My third marathon was late in November at the Philadelphia Marathon. And despite all my amazing fall races, this one did not go well at all. I decided during my taper madness to do some yoga, despite never doing yoga otherwise. And in the midst of this yoga, I strained my right hamstring. And because I was in a taper, I had no way to evaluate how injured I was. I optimistically believed I’d be fine by race day. But oh boy, was I wrong!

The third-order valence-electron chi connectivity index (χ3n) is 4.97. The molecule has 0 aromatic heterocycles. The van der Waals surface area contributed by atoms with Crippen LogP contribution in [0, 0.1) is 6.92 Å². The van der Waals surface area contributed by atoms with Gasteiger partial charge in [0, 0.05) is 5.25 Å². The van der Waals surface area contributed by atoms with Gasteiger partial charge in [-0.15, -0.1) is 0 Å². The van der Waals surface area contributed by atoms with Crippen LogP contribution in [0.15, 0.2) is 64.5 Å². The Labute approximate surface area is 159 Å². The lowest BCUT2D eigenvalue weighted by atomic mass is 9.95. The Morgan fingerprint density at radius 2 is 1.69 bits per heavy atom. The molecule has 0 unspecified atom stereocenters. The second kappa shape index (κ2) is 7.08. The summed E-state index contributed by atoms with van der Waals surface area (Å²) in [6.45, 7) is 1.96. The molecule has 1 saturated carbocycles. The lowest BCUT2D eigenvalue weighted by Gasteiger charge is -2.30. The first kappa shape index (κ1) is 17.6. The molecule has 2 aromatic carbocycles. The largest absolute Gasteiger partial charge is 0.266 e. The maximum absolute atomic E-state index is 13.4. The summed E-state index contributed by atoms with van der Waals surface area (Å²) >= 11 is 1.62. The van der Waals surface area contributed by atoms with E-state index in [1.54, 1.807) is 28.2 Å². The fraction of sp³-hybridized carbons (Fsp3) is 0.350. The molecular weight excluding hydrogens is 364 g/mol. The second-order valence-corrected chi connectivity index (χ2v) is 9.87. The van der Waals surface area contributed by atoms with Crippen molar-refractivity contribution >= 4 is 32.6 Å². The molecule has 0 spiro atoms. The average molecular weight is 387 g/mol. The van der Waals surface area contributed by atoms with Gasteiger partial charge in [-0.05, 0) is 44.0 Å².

The race started and I was on pace, hitting my 7:55-8:10 splits on the nose. I was feeling good, feeling confident. But around mile 9 or 10 of the Philly marathon there’s a hill. Basically the only major hill on the course. And after that I could not get my pace back on track. My legs felt weird and tired. I thought about pulling away with the half marathoners and cutting it short, but — ever the optimist — I chose to continue on the marathon course. By mile 15, my calves started to cramp. Then my quads. Then my feet. All my muscle groups were overcompensating for my strained and uncooperative hamstring. By mile 18, I figured it’d take me just as long to drop out and walk back to the finish than to just push on and run-walk the last 8 miles, so… continue I did.